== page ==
I am familiar with this line of argumentation. I used to believe it, even taught it for a time. What changed my heart/mind regarding it? My belief did not find allegiance with the text of God.

A better analogy might be offered at this point.

You are a criminal standing before the judgment seat. The books are opened, and the evidence is stacked heavily against you. “What say you?” says the Judge. Our mouths at that moment are found shut. In the past, we may have offered excuses to others in our lives for our sin, but before Him in the light of His holy Law we know in our hearts that we are rightly condemned. “Guilty! The verdict is punishment by eternal death.” When all hope seems lost, another opens His mouth. He says to the Judge of all the Earth, this one is spoken for. I have paid the price, laying down my life for his. I have already bore His punishment on the cross.” At that moment, the Judge looks at you and says, “Though your sin is deserving of death, One worthy and able of paying your debt has stepped in. Rather than receiving wrath—which you deserve—I give to you mercy. You have received the gift of life, when death was all that was promised to you. At that moment, you look to your Savior, your new Lord and pour out praises and undying fealty to Him. In Him you trust alone, for He has done what you could not do for yourself. He has given you eternal life—the gift (grace) of God.

To be fair, I will point out to you my own assumptions.

We are not basically good, but fully evil. Though we assume that we are free and nothing binds us, the reality is that we are slaves of sin. Our crimes are against a Holy God whose Law, which is perfectly spiritual and good, shuts our mouths. Had no one acted on our behalf we would all be damned. Our choices in life do not lead us to Him, unless He has been the one guiding our steps. The gift of God’s grace is not that we reached out to Him in hope, but that He reached out to us in love, and placed that love in our hearts. He first demonstrated this love by taking our place on the cross, and we return this love in faith because He changed our hearts, giving us new life. His grace He poured into us, we did not seek to do this for ourselves.

DEFINING TERMS WITH SHADES OF DIFFERENCE

Clark points out rightly that Calvinists believe, “If God grants you faith, you will necessarily believe” (par. 20). That is true. In Reformed thought, salvation—which includes our faith—necessarily leads to belief in the Triune God of Scripture.

Understandably so, given his own presuppositions, Clark finds this very distasteful. Why? It has to do with the way in which we defines “gift” or “grant” or the “grace of God.” He concludes,

  • If I give you a gift that you cannot resist, I didn’t give it to you. I forced it upon you to the extent that you could not reject it” (par. 22).

So, it is a violation of man, if God does for the creature what the creature is incapable of doing himself? It is a violation of man if God opens the eyes of the creature showing them the light of glory by giving him eyes to see? It is a violation of man, if God saves the creature from his own destructive living, stopping him from running headlong off a cliff chasing after the hounds of hell?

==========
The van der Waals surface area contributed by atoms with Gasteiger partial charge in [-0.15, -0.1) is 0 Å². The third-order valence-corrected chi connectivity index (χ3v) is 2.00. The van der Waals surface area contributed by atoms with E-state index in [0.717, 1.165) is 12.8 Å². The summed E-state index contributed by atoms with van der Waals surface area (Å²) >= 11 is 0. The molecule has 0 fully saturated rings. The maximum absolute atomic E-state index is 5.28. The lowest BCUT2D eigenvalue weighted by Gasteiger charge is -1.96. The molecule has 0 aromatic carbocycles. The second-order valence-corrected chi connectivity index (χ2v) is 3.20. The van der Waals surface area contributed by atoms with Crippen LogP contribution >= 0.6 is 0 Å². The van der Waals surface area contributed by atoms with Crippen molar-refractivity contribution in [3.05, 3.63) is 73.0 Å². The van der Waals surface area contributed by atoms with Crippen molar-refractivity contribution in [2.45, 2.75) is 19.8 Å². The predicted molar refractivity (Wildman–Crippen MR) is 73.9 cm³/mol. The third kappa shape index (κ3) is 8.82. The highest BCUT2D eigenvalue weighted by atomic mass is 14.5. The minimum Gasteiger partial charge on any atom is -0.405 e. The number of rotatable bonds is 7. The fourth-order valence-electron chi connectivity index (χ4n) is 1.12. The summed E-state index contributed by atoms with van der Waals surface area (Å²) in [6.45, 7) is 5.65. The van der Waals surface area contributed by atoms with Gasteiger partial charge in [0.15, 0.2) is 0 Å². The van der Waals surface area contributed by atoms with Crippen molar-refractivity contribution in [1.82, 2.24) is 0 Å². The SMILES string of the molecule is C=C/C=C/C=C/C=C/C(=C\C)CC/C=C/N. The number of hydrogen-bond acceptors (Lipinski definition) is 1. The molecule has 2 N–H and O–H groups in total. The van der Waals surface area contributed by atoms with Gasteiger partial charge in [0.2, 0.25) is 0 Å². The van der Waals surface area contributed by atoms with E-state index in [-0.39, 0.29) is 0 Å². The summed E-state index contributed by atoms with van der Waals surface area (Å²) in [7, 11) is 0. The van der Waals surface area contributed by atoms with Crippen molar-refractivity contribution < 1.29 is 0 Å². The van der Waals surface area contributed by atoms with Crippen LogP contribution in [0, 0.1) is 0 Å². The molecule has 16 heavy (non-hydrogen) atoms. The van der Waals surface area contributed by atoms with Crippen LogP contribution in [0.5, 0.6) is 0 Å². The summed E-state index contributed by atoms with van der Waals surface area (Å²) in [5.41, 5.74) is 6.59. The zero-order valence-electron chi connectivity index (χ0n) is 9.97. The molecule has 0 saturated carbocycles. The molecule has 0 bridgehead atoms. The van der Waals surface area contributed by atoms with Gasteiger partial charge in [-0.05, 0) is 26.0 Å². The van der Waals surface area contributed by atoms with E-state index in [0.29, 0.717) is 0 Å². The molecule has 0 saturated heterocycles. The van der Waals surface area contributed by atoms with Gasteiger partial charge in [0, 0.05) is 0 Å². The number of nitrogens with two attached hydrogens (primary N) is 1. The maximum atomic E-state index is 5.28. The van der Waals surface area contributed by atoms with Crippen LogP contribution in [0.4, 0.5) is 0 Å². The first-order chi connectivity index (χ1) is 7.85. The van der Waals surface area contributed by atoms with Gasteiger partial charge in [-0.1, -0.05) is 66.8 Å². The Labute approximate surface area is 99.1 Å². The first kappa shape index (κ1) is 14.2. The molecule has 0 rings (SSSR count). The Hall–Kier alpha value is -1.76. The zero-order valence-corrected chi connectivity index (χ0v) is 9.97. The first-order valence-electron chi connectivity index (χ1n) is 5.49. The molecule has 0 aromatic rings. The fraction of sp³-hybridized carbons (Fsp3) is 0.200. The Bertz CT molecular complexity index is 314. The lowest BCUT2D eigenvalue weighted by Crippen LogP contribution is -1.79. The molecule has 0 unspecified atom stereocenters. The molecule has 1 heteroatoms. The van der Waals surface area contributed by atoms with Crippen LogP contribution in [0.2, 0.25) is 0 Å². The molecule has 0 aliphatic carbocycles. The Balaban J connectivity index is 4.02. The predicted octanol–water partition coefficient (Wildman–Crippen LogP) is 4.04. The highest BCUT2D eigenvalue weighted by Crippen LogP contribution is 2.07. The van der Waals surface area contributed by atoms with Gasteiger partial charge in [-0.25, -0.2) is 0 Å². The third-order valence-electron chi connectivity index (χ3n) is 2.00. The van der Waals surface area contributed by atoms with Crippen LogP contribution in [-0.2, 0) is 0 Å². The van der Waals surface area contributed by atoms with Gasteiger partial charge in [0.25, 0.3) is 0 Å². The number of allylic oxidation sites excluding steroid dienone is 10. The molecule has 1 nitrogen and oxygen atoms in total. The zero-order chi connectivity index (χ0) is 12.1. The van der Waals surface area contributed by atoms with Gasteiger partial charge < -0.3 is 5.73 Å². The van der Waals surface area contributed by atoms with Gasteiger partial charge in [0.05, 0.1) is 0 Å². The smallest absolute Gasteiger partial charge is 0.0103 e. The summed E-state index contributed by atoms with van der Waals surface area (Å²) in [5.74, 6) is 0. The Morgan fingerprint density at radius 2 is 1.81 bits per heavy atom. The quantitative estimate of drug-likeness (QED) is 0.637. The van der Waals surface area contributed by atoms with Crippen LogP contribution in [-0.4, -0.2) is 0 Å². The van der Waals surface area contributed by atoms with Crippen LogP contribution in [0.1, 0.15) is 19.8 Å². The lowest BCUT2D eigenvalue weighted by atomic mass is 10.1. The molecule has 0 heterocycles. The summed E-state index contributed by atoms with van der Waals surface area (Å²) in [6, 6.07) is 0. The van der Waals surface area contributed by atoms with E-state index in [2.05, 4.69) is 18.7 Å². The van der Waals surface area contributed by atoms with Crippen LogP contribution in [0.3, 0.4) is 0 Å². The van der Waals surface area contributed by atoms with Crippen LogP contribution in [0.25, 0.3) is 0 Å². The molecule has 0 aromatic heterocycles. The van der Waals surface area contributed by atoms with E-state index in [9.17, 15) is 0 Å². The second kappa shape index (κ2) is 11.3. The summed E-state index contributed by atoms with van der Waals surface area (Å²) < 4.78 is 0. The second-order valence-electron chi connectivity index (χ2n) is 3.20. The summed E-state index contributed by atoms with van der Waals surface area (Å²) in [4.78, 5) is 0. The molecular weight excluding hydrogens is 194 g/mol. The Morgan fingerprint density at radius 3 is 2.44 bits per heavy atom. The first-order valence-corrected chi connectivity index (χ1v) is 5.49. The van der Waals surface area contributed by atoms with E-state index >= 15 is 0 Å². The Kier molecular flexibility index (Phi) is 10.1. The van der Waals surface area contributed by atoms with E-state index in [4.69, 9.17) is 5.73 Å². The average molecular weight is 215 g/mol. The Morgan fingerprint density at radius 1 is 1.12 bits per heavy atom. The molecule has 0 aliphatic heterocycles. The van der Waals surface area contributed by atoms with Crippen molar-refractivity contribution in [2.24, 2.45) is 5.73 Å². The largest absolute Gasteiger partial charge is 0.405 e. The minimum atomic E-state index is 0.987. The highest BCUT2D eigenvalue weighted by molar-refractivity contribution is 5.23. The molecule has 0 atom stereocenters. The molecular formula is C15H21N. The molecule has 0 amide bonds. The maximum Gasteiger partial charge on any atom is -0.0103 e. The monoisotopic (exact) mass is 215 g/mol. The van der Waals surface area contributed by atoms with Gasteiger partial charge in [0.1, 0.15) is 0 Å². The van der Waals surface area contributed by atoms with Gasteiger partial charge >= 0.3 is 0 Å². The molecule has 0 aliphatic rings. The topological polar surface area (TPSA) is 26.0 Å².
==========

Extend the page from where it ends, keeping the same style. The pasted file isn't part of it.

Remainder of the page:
Perhaps, this is easier for me to see that this is not a violation of the creature, since I have children of my own. I pour my love into my kids lives doing for them what they do not intend to do for themselves. Perhaps, they sometimes view it as a violation of their own precious wills, but they are fools. It is my duty before God, and out of love for them, to correct their waywardness. To do for them what they cannot do for themselves.

Clark does not like mischaracterizations of a person’s position, and I agree with him. But he is mischaracterizing what Calvinists believe when he says that our view of God’s saving us is in reality Him “forcing upon” us the gift of eternal life. We believe that it is God doing for us what we are incapable of doing for ourselves, because of our fallen condition and inward hostility towards Him. If He did not act in such a manner, we would be left in our sinful state. His giving us such mercy, rather than wrath is not seen as violating us, but loving us.

IMPORTANT QUESTIONS TO BE ASKED

Why do we need a new heart? Why do we to be made alive? If we are fully capable of turning, trusting, and responding to God apart from receiving these things, then why do I need them?

If faith comes before regeneration (i.e. being born from above), then why do I need a new life? I can already run to God, choosing the good. It seems to follow that I could likewise be obedient to the Law, for the gospel is also a law which demands that I repent of my sins and swear allegiance to Christ anyway. The consequence of failing to do so guarantees my damnation, just like the consequence of refusing to obey all of God’s other instructions.

Scripture identifies the order of life as a gift of God. Something that He brings about, and we the creature enjoy the benefit. What is true of our natural birth, is likewise true of our spiritual birth. “The Spirit is the one who gives life; human nature is of no help” (John 6.63a; NET). That’s why we have nothing to boast in; even our belief.